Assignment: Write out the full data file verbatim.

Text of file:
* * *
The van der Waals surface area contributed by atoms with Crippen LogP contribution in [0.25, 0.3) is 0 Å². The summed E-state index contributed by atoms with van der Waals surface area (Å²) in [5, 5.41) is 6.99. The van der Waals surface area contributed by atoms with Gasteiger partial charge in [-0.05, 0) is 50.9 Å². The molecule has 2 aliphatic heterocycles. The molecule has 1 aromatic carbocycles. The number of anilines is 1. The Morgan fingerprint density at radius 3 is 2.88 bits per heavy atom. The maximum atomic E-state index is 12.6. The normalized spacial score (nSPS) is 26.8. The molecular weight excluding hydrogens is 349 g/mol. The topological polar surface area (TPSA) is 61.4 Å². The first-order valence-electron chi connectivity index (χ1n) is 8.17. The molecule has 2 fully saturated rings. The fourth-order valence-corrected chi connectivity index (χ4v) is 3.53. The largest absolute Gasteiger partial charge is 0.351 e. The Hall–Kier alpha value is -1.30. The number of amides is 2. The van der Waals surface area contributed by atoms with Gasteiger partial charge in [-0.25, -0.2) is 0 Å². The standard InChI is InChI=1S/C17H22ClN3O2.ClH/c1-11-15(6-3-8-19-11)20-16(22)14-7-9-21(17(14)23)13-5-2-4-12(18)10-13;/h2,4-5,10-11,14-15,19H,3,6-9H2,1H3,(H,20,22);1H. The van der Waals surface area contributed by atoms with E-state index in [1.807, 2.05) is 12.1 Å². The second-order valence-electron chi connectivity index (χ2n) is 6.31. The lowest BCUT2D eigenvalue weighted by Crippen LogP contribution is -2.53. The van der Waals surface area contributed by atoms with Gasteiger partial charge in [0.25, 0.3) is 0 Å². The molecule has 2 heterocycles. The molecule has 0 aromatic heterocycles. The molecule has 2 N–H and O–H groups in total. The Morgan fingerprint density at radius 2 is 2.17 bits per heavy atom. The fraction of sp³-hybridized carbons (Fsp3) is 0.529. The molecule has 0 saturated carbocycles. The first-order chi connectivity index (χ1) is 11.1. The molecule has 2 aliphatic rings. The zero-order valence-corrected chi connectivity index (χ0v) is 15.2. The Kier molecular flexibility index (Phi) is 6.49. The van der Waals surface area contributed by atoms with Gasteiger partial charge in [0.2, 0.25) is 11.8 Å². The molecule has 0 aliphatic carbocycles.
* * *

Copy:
The van der Waals surface area contributed by atoms with Crippen LogP contribution in [0.25, 0.3) is 0 Å². The summed E-state index contributed by atoms with van der Waals surface area (Å²) in [5, 5.41) is 6.99. The van der Waals surface area contributed by atoms with Gasteiger partial charge in [-0.05, 0) is 50.9 Å². The molecule has 2 aliphatic heterocycles. The molecule has 1 aromatic carbocycles. The number of anilines is 1. The Morgan fingerprint density at radius 3 is 2.88 bits per heavy atom. The maximum atomic E-state index is 12.6. The normalized spacial score (nSPS) is 26.8. The molecular weight excluding hydrogens is 349 g/mol. The topological polar surface area (TPSA) is 61.4 Å². The first-order valence-electron chi connectivity index (χ1n) is 8.17. The molecule has 2 fully saturated rings. The fourth-order valence-corrected chi connectivity index (χ4v) is 3.53. The largest absolute Gasteiger partial charge is 0.351 e. The Hall–Kier alpha value is -1.30. The number of amides is 2. The van der Waals surface area contributed by atoms with Gasteiger partial charge in [-0.25, -0.2) is 0 Å². The standard InChI is InChI=1S/C17H22ClN3O2.ClH/c1-11-15(6-3-8-19-11)20-16(22)14-7-9-21(17(14)23)13-5-2-4-12(18)10-13;/h2,4-5,10-11,14-15,19H,3,6-9H2,1H3,(H,20,22);1H. The van der Waals surface area contributed by atoms with E-state index in [1.807, 2.05) is 12.1 Å². The second-order valence-electron chi connectivity index (χ2n) is 6.31. The lowest BCUT2D eigenvalue weighted by Crippen LogP contribution is -2.53. The van der Waals surface area contributed by atoms with Gasteiger partial charge in [0.25, 0.3) is 0 Å². The molecule has 2 heterocycles. The molecule has 0 aromatic heterocycles. The molecule has 2 N–H and O–H groups in total. The Morgan fingerprint density at radius 2 is 2.17 bits per heavy atom. The fraction of sp³-hybridized carbons (Fsp3) is 0.529. The molecule has 0 saturated carbocycles. The first-order chi connectivity index (χ1) is 11.1. The molecule has 2 aliphatic rings. The zero-order valence-corrected chi connectivity index (χ0v) is 15.2. The Kier molecular flexibility index (Phi) is 6.49. The van der Waals surface area contributed by atoms with Gasteiger partial charge in [0.2, 0.25) is 11.8 Å². The molecule has 0 aliphatic carbocycles.